'Be transparent'

There is no scientific proof offered anywhere in the world to support Khamenei's claims.

However, his comments come after Chinese government spokesman Lijian Zhao tweeted earlier this month it "might be US army who brought the epidemic to Wuhan. Be transparent! Make public your data! US owe[s] us an explanation!"

Lijian likewise offered no evidence to support his claim, which saw the US State Department summon China's ambassador to complain. A Chinese state newspaper tweeted on Sunday another allegation trying to link the virus to Italy, similarly hard-hit by the outbreak.

Wuhan is the Chinese city where the first cases of the disease were detected in December.

In recent days, the Trump administration has increasingly referred to the virus as the "Chinese" or "Wuhan" virus, while the World Health Organization (WHO) used the term COVID-19 to describe the illness the virus causes.

A US senator from Arkansas has trafficked in the conspiracy theory it was a man-made Chinese bioweapon. Relations with China and the US have been tense under President Donald Trump amid a trade war between the nations.

Ayatollah Khamenei continued to berate the US on Sunday. "No one trusts you. You are capable of bringing into our country a drug that will keep the virus alive and prevent its eradication.

"The American leaders are liars, manipulators, impudent and greedy ... They are charlatans," he said, also labelling them "absolutely ruthless".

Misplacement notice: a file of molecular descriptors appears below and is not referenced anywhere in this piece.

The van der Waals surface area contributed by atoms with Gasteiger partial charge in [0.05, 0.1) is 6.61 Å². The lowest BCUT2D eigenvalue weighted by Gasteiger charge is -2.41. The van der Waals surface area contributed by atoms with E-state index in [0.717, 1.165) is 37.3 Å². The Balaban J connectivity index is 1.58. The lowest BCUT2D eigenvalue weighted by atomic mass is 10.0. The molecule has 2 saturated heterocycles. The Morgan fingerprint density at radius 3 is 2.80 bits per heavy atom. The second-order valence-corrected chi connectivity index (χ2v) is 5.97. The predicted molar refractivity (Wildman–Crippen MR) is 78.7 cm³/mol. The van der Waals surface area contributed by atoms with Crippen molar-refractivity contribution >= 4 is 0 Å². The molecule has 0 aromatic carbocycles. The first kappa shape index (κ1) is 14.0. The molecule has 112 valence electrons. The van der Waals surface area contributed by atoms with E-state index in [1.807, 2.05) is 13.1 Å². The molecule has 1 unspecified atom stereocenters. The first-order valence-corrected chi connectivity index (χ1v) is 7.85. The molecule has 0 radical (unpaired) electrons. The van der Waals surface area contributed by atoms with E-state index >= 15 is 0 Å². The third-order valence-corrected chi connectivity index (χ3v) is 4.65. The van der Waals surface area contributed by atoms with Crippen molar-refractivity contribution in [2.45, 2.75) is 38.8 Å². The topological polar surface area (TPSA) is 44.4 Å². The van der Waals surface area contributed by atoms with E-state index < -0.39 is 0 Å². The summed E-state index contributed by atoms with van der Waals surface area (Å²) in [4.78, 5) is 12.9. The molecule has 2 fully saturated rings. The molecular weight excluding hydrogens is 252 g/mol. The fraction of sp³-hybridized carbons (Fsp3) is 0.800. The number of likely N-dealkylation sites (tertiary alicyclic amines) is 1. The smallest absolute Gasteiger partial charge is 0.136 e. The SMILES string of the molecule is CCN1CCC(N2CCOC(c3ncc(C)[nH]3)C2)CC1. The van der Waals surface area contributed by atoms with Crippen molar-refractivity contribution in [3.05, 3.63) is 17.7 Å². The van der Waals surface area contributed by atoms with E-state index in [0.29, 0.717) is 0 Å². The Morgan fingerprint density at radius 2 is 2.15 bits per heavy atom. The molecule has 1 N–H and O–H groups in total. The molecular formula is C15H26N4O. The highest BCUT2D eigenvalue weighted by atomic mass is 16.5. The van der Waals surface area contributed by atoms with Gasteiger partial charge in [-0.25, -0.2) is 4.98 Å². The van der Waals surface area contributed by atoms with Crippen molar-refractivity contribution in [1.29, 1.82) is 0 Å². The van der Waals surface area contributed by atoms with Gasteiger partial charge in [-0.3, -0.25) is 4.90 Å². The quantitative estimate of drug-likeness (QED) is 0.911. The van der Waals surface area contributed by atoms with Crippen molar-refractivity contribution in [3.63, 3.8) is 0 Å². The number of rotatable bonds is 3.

'Improbable'

For most people, the new coronavirus causes only mild or moderate symptoms, such as fever and cough. For some, especially older adults and people with existing health problems, it can cause more severe illness, including pneumonia. The vast majority of people recover from the new virus.

Scientists have not yet determined exactly how the new coronavirus first infected people. Evidence suggests it originated in bats, which infected another animal that spread it to people at a market in Wuhan. The now-shuttered Huanan Seafood Wholesale Market advertised dozens of species such as giant salamanders, baby crocodiles and raccoon dogs that were often referred to as wildlife, even when they were farmed.

An article published last week in the peer-reviewed scientific journal Nature Medicine dismissed the idea the virus was man-made. Its authors said it was "improbable" that the virus "emerged through laboratory manipulation of a related SARS-CoV-like coronavirus".

Khamenei made the comments in a speech in Tehran broadcast live on Sunday across Iran marking Nowruz, the Persian New Year, and the Islamic commemoration known as Isra and Miraj. He had called off his usual speech at Imam Reza shrine in Mashhad over the virus outbreak.

His comments come as Iran has reported more than 21,600 confirmed cases of the new coronavirus amid 1,685 reported deaths, according to government figures released Sunday. Experts still fear Iran may be underreporting its cases.

'Maximum pressure'

Across the Middle East, Iran represents eight of 10 cases of the virus and those leaving the Islamic Republic have carried it to other countries.

Iranian officials have criticised US offers of aid during the virus crisis as being disingenuous.

They have accused the Trump administration of wanting to capitalise on its "maximum pressure" campaign against Tehran since withdrawing from the nuclear deal in May 2018.

US sanctions have made it more difficult for Iran to access the global market.

On Sunday, Pakistan's Prime Minister Imran Khan echoed the call on the US to lift its sanctions.

"I want to appeal to President Trump on humanitarian grounds to lift the sanctions against Iran till the COVID-19 pandemic is over," Khan said in a tweet.

"The people of Iran are facing untold suffering as sanctions are crippling Iran's efforts to fight COVID-19. Humanity must unite to fight this pandemic," he said.

https://www.aljazeera.com/news/2020/03/iran-leader-refuses-cites-coronavirus-conspiracy-theory-200322145122752.html